Magic City needs a magic carpet
By By Bob Martin, The Alabama Scene
The State Legislature went into session Monday to bail Jefferson County out of a mess actually created by lawmakers themselves. On Aug. 31st Birmingham’s mayor goes on trial in federal court, charged with participating in a pay-to-play scheme with a lobbyist and a prominent Montgomery investment banker.
This past week the president of the Jefferson County Commission tried to hide her attendance at a national political meeting in San Diego by using her maiden name to register at the convention hotel.
This led to the following observation made to me by a legislator in recent days: “What the Magic City needs is a Magic Carpet.” I don’t know whether the carpet would be intended to fly all of the current office holders in Birmingham and Jefferson County away to undisclosed locations to never return, or a place under which the city and county could sweep all its ills. But one thing is clear; both are in a world of hurt.
Lobbyist and former State Democratic Party chair Al LaPierre pleaded guilty last week in a deal that mandates him to testify for the prosecution in Mayor Larry Langford’s upcoming trial. In the agreement, LaPierre pleaded guilty to conspiracy and filing a false tax return and agreed to repay $371,932 in restitution.
That was the amount LaPierre alleges Montgomery investment banker Bill Blount paid him to be a middleman in deals with Langford.
In return the government would recommend that the normal sentence of eight years LaPierre might get be reduced to four years if he cooperates to the satisfaction of the government.
The allegations are alleged to have occurred when Langford was president of the Jefferson County Commission, and steered business involving county sewer bonds to Blount’s firm.
Session likely to be completed in five days
Gov. Bob Riley called lawmakers to Montgomery this week in an attempt to fashion a way for the county to remain solvent after its occupational tax was declared unconstitutional. County legislators say the new tax bill would impose a 0.45 percent occupational tax on the wages of everyone who works in Jefferson County, with no exceptions. Some lawmakers, however, have said they would prefer a slightly higher rate.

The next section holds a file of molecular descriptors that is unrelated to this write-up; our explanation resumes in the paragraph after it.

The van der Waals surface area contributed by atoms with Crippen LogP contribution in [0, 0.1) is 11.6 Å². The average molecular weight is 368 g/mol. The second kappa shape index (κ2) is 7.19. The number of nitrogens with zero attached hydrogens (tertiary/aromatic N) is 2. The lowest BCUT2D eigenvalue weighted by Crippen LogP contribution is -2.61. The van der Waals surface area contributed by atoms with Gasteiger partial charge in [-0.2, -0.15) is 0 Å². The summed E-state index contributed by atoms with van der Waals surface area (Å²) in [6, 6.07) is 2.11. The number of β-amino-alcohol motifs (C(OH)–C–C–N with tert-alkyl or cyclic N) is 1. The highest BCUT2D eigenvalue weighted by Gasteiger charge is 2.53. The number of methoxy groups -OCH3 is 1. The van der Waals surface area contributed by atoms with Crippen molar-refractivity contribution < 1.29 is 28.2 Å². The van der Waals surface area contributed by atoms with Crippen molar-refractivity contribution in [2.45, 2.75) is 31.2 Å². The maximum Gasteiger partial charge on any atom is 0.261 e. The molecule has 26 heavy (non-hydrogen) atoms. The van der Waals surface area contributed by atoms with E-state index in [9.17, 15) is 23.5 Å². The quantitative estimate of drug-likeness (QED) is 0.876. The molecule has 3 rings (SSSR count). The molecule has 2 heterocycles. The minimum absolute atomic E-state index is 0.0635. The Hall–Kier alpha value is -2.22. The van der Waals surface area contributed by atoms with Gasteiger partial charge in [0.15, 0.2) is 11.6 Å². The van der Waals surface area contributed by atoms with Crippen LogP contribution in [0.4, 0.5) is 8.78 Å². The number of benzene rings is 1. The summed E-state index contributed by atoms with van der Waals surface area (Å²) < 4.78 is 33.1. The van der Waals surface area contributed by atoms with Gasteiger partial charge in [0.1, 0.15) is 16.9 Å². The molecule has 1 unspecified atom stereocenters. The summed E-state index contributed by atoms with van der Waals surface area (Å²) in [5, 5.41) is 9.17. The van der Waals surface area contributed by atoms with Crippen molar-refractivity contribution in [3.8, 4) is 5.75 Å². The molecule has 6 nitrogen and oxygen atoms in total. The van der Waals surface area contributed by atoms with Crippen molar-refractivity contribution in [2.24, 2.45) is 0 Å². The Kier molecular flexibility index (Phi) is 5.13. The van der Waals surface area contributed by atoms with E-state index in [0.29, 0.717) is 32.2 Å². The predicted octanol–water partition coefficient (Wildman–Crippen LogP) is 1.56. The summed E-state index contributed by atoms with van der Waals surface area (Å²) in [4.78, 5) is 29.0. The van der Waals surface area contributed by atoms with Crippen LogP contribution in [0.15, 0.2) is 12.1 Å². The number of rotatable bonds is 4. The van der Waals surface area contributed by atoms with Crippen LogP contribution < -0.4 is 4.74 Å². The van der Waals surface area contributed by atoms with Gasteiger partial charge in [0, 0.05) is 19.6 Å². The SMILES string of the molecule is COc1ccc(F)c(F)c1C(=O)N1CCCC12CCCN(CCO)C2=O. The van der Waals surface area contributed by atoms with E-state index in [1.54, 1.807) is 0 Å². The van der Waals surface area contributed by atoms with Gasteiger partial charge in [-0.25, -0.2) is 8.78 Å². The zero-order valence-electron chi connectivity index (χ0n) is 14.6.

The current tax rate is 0.5 percent on most workers, but many professionals who pay license fees are exempt from the tax. A circuit judge early this year struck down the occupational tax, ruling it was illegal. The county continues to collect the tax while it appeals the ruling, but cannot spend the money.
The legislation, which has the support of most, but not all of the county’s delegation, would allow voters to decide in 2012 if they wanted to continue the tax.
If the tax was then voted down, the rate would gradually be phased out in five years. Jefferson legislators say they expect the legislation to pass in the minimum time of five legislative days. A special session can last up to 12 legislative days (30 calendar days), but would cost nearly a half-million dollars.
The tab for a five-day session would be just over $100,000.
A “fine” visit for Bettye
When a reporter for The Birmingham News called the Manchester Grand Hyatt in San Diego recently and asked for Bettye Fine Collins, the president of the Jefferson County Commission, he was told there was no one by that name registered.
When he called back and asked for Bettye Fine the call was answered by no less than Bettye Fine Collins herself, who immediately asked, “How did you find me?”
Collins later produced a hotel reservation confirmation showing her full name, but never explained her surprise at being found by the reporter. Collins was in San Diego for a Republican National Committee convention at a time the county was laying off hundreds and drowning in a sea of uncertainty.
She also stated she wasn’t trying to hide during the county’s financial crisis, but the name snafu and her reported reaction just doesn’t meet the old smell test.
Bob Martin is editor and publisher of The Montgomery Independent. E-mail him at: email@example.com